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Growth retardation
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Growth retardation

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Contributors: Christine Osborne MD, Marilyn Augustine MD
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Synopsis

Short stature refers to a child whose height is ≥2 standard deviations below the mean for sex and age and may be a normal growth variant or secondary to underlying disease. Normal variants of growth failure include:
  • Familial short stature – Low-normal growth velocity throughout life with normal bone age.
  • Constitutional growth delay – Results in childhood short stature, as children grow at a low-normal rate but have normal adult height. Puberty is typically delayed, with bone age correlating to height age.
  • Idiopathic short stature – Height below 2 standard deviations of the mean for age and sex without identifiable underlying cause.
In addition, there are several pathologic causes of growth failure including:
  • Undernutrition – Low height-for-weight with inadequate caloric intake.
  • Glucocorticoid therapy – Causes decreased growth via interference of endogenous growth hormone secretion and bone formation. Catch-up growth may occur with cessation of steroids.
  • Gastrointestinal (GI) disease – Decreased height velocity before the onset of GI symptoms (Crohn disease, ulcerative colitis, Celiac disease) and are often underweight for height.
  • Renal disease – Growth failure is seen in 1/3 children with renal disease due to dietary restrictions, anorexia, uremia, metabolic acidosis, or use of steroids for treatment.
  • Rheumatologic disease – Conditions, especially juvenile idiopathic arthritis, are associated with growth failure thought to be secondary to inflammatory cytokines and corticosteroid therapy.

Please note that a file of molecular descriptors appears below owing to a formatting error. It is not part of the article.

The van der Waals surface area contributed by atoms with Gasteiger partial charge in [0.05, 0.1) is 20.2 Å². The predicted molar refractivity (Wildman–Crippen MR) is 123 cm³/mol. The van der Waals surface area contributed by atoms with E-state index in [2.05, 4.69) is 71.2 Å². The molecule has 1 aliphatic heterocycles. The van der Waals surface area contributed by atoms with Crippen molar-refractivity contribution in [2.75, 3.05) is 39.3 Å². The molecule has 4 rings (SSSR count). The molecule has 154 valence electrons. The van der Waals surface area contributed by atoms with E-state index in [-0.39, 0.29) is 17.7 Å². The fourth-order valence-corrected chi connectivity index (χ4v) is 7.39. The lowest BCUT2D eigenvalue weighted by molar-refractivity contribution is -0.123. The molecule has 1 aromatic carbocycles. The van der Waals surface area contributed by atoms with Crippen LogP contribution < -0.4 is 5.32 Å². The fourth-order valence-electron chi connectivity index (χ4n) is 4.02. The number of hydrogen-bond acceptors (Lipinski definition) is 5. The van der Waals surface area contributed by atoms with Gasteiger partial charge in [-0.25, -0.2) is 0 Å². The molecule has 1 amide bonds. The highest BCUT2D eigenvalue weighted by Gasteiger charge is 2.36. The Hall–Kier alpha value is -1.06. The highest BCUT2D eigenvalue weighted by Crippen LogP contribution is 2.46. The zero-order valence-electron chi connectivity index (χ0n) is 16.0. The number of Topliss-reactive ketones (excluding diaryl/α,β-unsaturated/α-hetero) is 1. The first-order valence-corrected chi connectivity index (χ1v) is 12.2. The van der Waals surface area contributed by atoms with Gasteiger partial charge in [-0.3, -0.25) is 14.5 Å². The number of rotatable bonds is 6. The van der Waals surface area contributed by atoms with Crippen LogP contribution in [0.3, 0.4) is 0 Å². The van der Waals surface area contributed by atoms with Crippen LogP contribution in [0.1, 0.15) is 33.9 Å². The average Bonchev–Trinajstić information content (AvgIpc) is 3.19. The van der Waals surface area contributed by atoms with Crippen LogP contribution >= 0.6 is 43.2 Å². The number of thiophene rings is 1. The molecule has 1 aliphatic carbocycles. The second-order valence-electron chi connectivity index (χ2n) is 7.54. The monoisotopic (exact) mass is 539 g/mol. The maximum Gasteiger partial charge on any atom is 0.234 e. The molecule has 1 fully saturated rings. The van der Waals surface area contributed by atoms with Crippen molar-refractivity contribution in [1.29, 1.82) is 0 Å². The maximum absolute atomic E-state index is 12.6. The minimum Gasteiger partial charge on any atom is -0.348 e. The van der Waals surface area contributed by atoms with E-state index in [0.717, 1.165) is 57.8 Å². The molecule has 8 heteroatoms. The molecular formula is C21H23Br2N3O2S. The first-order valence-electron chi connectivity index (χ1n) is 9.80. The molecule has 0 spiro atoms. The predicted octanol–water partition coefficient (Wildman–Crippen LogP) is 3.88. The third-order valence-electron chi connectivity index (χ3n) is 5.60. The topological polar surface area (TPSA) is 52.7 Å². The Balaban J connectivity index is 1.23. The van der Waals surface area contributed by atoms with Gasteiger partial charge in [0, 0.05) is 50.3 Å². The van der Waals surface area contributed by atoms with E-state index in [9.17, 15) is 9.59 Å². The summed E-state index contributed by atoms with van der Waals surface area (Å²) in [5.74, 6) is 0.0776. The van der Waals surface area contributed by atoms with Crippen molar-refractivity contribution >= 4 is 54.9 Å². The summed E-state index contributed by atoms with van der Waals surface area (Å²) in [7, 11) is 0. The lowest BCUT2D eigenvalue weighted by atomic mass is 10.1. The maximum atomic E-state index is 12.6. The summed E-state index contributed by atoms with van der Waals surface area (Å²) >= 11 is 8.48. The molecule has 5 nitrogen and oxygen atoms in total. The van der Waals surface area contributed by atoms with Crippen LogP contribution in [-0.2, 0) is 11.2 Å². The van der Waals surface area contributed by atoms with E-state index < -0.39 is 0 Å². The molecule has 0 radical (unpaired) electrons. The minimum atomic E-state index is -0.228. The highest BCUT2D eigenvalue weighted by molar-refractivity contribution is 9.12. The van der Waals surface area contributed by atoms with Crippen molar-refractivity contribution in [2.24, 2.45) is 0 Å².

• Genetic causes – Turner syndrome, Noonan syndrome, Prader-Willi syndrome, Russell-Silver syndrome, and various skeletal dysplasias lead to short stature.
  • Endocrine diseases – Characterized by excess weight-for-height and may be secondary to Cushing syndrome, hypothyroidism, or growth hormone deficiency.
  • Cancer – Poor growth can be seen during treatment for cancer due to negative side effects of chemotherapy, although catch-up growth may be seen once therapy is completed. Late effects of cranial radiation therapy may be seen due to hypothalamic damage.

Codes

ICD10CM:
P05.9 – Newborn affected by slow intrauterine growth, unspecified

SNOMEDCT:
444896005 – Growth Retardation

Differential Diagnosis & Pitfalls

See the synopsis for a list of the differential diagnosis for growth retardation.

Best Tests

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Drug Reaction Data

Below is a list of drugs with literature evidence indicating an adverse association with this diagnosis. The list is continually updated through ongoing research and new medication approvals. Click on Citations to sort by number of citations or click on Medication to sort the medications alphabetically.

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References

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Last Updated: 08/05/2016
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Growth retardation
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Growth retardation : Short stature
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